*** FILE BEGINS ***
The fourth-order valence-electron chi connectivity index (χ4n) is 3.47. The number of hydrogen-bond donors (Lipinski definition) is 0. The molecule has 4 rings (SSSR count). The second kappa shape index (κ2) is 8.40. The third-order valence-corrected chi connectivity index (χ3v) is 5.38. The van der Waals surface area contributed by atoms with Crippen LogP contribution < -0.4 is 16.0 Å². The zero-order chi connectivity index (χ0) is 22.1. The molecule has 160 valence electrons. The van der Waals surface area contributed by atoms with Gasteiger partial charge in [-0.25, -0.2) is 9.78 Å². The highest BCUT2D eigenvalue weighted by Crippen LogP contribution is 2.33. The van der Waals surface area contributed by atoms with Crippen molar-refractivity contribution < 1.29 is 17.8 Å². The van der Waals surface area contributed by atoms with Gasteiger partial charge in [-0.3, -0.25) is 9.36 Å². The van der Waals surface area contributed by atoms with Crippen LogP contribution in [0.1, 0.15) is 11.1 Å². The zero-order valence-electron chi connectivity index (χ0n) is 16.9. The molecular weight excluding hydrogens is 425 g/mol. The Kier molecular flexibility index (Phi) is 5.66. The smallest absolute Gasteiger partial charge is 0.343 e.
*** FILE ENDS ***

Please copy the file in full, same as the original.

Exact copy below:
The fourth-order valence-electron chi connectivity index (χ4n) is 3.47. The number of hydrogen-bond donors (Lipinski definition) is 0. The molecule has 4 rings (SSSR count). The second kappa shape index (κ2) is 8.40. The third-order valence-corrected chi connectivity index (χ3v) is 5.38. The van der Waals surface area contributed by atoms with Crippen LogP contribution < -0.4 is 16.0 Å². The zero-order chi connectivity index (χ0) is 22.1. The molecule has 160 valence electrons. The van der Waals surface area contributed by atoms with Gasteiger partial charge in [-0.25, -0.2) is 9.78 Å². The highest BCUT2D eigenvalue weighted by Crippen LogP contribution is 2.33. The van der Waals surface area contributed by atoms with Crippen molar-refractivity contribution < 1.29 is 17.8 Å². The van der Waals surface area contributed by atoms with Gasteiger partial charge in [-0.3, -0.25) is 9.36 Å². The van der Waals surface area contributed by atoms with Crippen LogP contribution in [0.1, 0.15) is 11.1 Å². The zero-order valence-electron chi connectivity index (χ0n) is 16.9. The molecular weight excluding hydrogens is 425 g/mol. The Kier molecular flexibility index (Phi) is 5.66. The smallest absolute Gasteiger partial charge is 0.343 e.